• With only a gradual supply-side response in tandem with the phased-in increase in productivity, in the near term there is excess demand for both domestically and foreign produced goods, and domestic prices rise relative to foreign prices. This induces a temporary appreciation of the exchange rate, reinforcing the impact of higher domestic demand on external balances. Over the medium term, however, supply catches up with demand both from the gradual increase in capacity and the negative effect of fiscal consolidation on demand. Accordingly, domestic prices decline, leading to a depreciation of the exchange rate back toward the baseline that dampens the negative effects of higher demand on external balances.

  • Inflation is mainly driven by the changes in the exchange rate, as inflation falls initially and then rises subsequently. Rising inflationary pressure calls for a tighter monetary stance, which somewhat dampens the depreciation pressure on the exchange rate.

  • However, because debt declines in relation to GDP, the interest rate is lower than it would otherwise be given that higher debt places a premium on the interest rate. With less crowding out in the transition and a higher capital stock, this also implies that output is slightly higher than it would otherwise be.

  • Spillovers to the rest of the world are negligible in light of the size of the shocks.

Even faster productivity growth could contribute to a near-term reduction in Japan’s current account surplus, and hence help reduce global current account imbalances. A gradual one percentage point increase in Japan’s productivity growth would on impact reduce its trade and current account surpluses by about ½ percentage point of GDP (about US$25 billion) and ¾ percentage point of GDP (about US$35 billion), respectively (Figures 15.5 and 15.6, and Table 15.2).6

  • In this case, the current account surplus narrows more than with a smaller increase in productivity growth because the positive wealth effects stimulate investment and consumption to a larger extent. This decline in the current account balance is magnified by a larger appreciation of the exchange rate than under the previous scenario.

  • The rapid response of demand relative to supply puts upward pressure on inflation, calling for a tighter monetary stance and therefore higher interest rates, which reinforces the initial appreciation of the exchange rate.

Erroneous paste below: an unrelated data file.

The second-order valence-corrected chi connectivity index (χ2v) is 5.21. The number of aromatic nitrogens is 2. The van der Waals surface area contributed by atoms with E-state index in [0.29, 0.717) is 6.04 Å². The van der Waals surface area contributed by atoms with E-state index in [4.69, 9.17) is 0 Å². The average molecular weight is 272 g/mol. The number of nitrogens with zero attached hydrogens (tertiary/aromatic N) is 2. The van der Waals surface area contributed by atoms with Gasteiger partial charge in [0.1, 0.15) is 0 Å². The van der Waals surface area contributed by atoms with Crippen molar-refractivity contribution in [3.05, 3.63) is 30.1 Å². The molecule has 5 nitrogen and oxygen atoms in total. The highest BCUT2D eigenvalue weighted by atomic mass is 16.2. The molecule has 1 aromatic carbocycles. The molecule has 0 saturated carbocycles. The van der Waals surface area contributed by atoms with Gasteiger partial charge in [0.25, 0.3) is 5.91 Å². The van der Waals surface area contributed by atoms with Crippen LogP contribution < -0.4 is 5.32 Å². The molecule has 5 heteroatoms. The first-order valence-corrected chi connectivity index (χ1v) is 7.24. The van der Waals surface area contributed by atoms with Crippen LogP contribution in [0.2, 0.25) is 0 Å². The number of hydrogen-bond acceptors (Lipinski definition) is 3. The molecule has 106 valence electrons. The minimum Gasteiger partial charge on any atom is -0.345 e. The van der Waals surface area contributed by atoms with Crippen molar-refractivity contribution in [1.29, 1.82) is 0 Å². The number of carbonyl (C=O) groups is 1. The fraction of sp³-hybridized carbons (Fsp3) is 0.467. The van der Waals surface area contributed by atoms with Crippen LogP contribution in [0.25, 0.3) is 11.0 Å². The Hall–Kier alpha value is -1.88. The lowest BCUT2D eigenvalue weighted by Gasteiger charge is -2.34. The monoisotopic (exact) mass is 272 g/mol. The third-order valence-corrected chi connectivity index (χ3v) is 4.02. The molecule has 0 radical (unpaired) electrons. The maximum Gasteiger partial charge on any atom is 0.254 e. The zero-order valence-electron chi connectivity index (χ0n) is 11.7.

Figure 15.5Larger Structural Reform Payoffs (Alternative Scenario 2)

(% deviation from baseline)

Figure 15.6Larger Structural Reform Payoffs (Alternative Scenario 2)

(% deviation from baseline)
Table 15.2Effects of Large Structural Reforms Payoffs(Alternative Scenario 2)
(% deviation from baseline)2005201020152020
Japan
Real GDP (level)0.03.17.814.6
Current account (% of GDP)-0.7-0.10.30.4
Government debt (% of GDP)0.1-4.3-11.0-22.6
United States
Real GDP (level)0.0-0.10.00.1
Current account (% of GDP)0.10.0-0.1-0.1
Euro area
Real GDP (level)0.00.00.10.1
Current account (% of GDP)0.00.00.00.0
Emerging Asia
Real GDP (level)0.20.10.10.2
Current account (% of GDP)0.10.00.00.0
Rest of the world
Real GDP (level)0.00.00.00.1
Current account (% of GDP)0.00.00.00.0
Source: IMF staff estimates using GEM.
Source: IMF staff estimates using GEM.

Under this second scenario, the spillovers to the rest of the world would be marginally larger (Figures 15.5 and 15.6):

  • In the United States, output growth is virtually unchanged as a temporary reduction in domestic demand is partly offset by an improvement in the trade balance. Domestic demand falls because investment is highly sensitive to interest rates, which rise to curb the inflationary effects of the initial depreciation of the U.S. dollar. However, this deterioration of domestic demand, along with the depreciation of the dollar, causes the U.S. trade deficit to decline. Together with positive valuation effects arising from the dollar depreciation, the decline in the trade deficit improves the U.S. net foreign assets (NFA) position in the short run.7

  • In the euro area, the transmission mechanism is similar to that in the United States, although the spillovers are very small in light of the region’s more limited trade linkages with Japan.

  • In emerging Asia, output growth picks up slightly in the short run, mainly due to an increase in both domestic and net external demand. Domestic demand improves mainly due to higher investment following a decline in real interest rates.8 The exchange rate—which is pegged to the U.S. dollar-depreciates, boosting export growth and slowing import growth. The improvement in the current account is limited and does not lead to a significant change in the NFA position in relation to GDP.